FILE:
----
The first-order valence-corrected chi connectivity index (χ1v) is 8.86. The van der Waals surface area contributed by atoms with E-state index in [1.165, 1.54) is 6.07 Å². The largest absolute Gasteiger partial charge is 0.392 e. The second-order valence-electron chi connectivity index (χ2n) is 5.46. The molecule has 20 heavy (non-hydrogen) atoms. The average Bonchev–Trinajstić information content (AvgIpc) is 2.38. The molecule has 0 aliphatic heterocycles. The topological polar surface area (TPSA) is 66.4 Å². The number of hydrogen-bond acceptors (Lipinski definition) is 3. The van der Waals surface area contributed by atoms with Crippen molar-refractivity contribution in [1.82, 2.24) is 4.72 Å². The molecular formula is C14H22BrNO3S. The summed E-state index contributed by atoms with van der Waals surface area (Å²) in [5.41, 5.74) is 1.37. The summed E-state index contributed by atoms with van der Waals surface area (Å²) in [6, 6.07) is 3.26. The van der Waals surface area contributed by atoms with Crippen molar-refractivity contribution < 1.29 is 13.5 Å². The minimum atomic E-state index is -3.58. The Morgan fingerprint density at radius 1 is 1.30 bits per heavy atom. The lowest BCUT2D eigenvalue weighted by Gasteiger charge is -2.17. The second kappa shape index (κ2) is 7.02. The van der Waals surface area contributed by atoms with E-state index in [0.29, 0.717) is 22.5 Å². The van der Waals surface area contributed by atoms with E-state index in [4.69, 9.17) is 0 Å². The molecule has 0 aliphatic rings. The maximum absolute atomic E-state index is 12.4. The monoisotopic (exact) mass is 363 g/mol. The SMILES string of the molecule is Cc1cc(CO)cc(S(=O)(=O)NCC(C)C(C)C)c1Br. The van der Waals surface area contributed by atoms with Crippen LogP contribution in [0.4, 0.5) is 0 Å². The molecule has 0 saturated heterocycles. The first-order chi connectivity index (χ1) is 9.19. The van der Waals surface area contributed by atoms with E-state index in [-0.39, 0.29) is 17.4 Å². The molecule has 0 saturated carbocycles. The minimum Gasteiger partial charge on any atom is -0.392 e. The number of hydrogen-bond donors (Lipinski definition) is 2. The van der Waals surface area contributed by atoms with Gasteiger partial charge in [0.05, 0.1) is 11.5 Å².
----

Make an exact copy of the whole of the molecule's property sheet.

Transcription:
The first-order valence-corrected chi connectivity index (χ1v) is 8.86. The van der Waals surface area contributed by atoms with E-state index in [1.165, 1.54) is 6.07 Å². The largest absolute Gasteiger partial charge is 0.392 e. The second-order valence-electron chi connectivity index (χ2n) is 5.46. The molecule has 20 heavy (non-hydrogen) atoms. The average Bonchev–Trinajstić information content (AvgIpc) is 2.38. The molecule has 0 aliphatic heterocycles. The topological polar surface area (TPSA) is 66.4 Å². The number of hydrogen-bond acceptors (Lipinski definition) is 3. The van der Waals surface area contributed by atoms with Crippen molar-refractivity contribution in [1.82, 2.24) is 4.72 Å². The molecular formula is C14H22BrNO3S. The summed E-state index contributed by atoms with van der Waals surface area (Å²) in [5.41, 5.74) is 1.37. The summed E-state index contributed by atoms with van der Waals surface area (Å²) in [6, 6.07) is 3.26. The van der Waals surface area contributed by atoms with Crippen molar-refractivity contribution < 1.29 is 13.5 Å². The minimum atomic E-state index is -3.58. The Morgan fingerprint density at radius 1 is 1.30 bits per heavy atom. The lowest BCUT2D eigenvalue weighted by Gasteiger charge is -2.17. The second kappa shape index (κ2) is 7.02. The van der Waals surface area contributed by atoms with E-state index in [0.29, 0.717) is 22.5 Å². The van der Waals surface area contributed by atoms with E-state index in [4.69, 9.17) is 0 Å². The molecule has 0 aliphatic rings. The maximum absolute atomic E-state index is 12.4. The monoisotopic (exact) mass is 363 g/mol. The SMILES string of the molecule is Cc1cc(CO)cc(S(=O)(=O)NCC(C)C(C)C)c1Br. The van der Waals surface area contributed by atoms with Crippen LogP contribution in [0.4, 0.5) is 0 Å². The molecule has 0 saturated heterocycles. The first-order chi connectivity index (χ1) is 9.19. The van der Waals surface area contributed by atoms with E-state index in [-0.39, 0.29) is 17.4 Å². The molecule has 0 saturated carbocycles. The minimum Gasteiger partial charge on any atom is -0.392 e. The number of hydrogen-bond donors (Lipinski definition) is 2. The van der Waals surface area contributed by atoms with Gasteiger partial charge in [0.05, 0.1) is 11.5 Å².